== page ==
Ottawa — Prime Minister Pierre trudeau, despite fierce attack from all parts of Canada , is pushing ahead with a bold attempt to assert his government's authority over the country's strong provincial governors.
The battle, which has inflamed deeply rooted and longstanding quarrels between the Trudeau government and the 10 provinces, is being fought over constitutional and energy issues in an atmosphere of great political uncertainty.
Tensions rose another notch on Oct. 28, when the Trudeau government, carrying its fight to the provinces on the energy front, announced it was imposing its own tax on natural gas production over the objections of leaders in Canada's western, energy-producing region.
The western provinces, where Trudeau's Liberal Party has little support, have been fighting to ensure local control over oil and natural gas in hopes of building a strong industrial base in their largely agricultural region before the nonrenewable resources run dry in coming years.
Though the provinces have clear title to their resources under Canadian law, the Trudeau government has invoked its right to tax oil and natural gas trade to raise billions of dollars in much-needed revenues.
The dispute has sparked widespread resentment in the provinces of British Columbia and Alberta. In fact, it has reached such a point that threats that these two provinces may pull out of Canada are no longer just the ravings of fringe groups.
Reacting to the natural gas and other energy measures imposed by the Trudeau government in the Oct. 28 federal budget message, an Alberta government spokesman said, "The budget is clearly a massive discrimination against the province of Alberta and it amounts to nothing more or less than an attempted takeover of the ownership of the depleting resources owned by the people of this province."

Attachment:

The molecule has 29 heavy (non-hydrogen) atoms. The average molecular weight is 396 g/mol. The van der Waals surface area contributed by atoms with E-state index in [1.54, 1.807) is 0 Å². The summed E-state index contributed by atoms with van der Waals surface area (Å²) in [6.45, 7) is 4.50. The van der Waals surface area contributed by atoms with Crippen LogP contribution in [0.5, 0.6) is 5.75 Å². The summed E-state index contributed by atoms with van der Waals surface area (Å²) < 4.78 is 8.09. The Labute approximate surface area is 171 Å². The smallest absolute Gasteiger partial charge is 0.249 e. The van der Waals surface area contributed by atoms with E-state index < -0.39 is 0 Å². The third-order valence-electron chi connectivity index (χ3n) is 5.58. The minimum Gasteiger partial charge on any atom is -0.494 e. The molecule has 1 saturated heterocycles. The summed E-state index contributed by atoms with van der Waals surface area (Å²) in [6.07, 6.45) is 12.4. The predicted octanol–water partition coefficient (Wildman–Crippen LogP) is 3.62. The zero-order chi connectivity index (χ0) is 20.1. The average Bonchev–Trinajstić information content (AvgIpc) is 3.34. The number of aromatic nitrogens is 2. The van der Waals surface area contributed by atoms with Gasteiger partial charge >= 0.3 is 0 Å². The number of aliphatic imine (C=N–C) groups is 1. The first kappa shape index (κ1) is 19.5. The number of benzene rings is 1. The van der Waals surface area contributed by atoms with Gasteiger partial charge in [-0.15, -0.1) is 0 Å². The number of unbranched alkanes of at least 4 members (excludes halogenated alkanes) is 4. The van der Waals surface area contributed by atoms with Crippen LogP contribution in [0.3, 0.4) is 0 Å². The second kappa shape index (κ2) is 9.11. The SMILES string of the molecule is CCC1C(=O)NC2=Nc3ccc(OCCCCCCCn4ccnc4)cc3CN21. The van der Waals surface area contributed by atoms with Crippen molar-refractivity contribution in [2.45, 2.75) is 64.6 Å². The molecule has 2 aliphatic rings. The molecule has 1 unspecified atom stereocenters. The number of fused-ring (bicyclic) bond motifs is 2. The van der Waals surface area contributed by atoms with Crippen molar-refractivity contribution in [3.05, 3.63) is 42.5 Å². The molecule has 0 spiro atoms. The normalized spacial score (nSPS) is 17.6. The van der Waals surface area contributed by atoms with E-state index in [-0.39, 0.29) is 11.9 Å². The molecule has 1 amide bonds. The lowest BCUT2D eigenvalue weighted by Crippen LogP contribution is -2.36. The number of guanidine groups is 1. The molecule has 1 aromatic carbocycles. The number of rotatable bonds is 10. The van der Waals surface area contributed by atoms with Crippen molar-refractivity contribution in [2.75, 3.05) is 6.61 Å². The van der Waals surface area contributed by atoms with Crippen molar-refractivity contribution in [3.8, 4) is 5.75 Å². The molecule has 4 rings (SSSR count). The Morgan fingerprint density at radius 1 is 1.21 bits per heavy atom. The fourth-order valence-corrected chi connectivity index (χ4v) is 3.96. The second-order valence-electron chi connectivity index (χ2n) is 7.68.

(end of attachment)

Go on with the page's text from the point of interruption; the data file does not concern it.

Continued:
Alberta has already hinted at strong retaliation and is expected to announce its countermoves against Ottawa any day. These could include a decision to begin cutting back oil supplies to the rest of Canada. Such a move would quickly cause shortages in the east. It would also set off a confrontation with the Trudeau government -- posing a real threat to Canada's future as a federation.
TRudeau, who is plunging ahead daringly in what are considered that last years of his 12-year career as prime minister, also electrified Canadians Oct. 28, by announcing government plans to engage in multimillion-dollar takeovers in the near future of "one or more" foreign-owned multinational oil giants.
The acquisitions will be necessary if the Trudeau government is to meet its goal of reducing mostly US-held foreign control of the oil and gas industry in this country to 50 percent by 1990. The current level is about 70 percent.
Though related, the spiralling energy dispute had until Oct. 28 been secondary to the larger conflict between Trudeau and many of the provincial premiers. These premiers felt Trudeau had shunted them aside a month ago in the preparation of a new Canadian constitution that included a bill of rights and other important and contentious items.
Many of the premiers feel trudeau's action is an attempt to ram a new governing charter down the throats of the provinces, with a consequent loss in power. Rene Levesque, the premier of the eastern, French-speaking province of Quebec asserted recently that Trudeau's action amounts to nothing less than "a coup d'etat."
Quebec is one of three provinces launching court actions intended to hold up Trudeau's constitutional plans. Similar actions are being undertaken by the provinces of Manitoba and Newfoundland, with the support of British Columbia, Prince Edward Island, and Alberta.
Trudeau's attempt to push through a new constitution also touched off one of the most tumultuous sessions in recent history in the Canadian House of Commons last week. In a move that attracted national attention, the opposition Progressive Conservative members of parliament capped a day of raucous protest by singing the national anthem, "O Canada," as the majority Liberal Party, led by Trudeau, imposed a little-used rule to cut off debate on the government's constitutional proposals.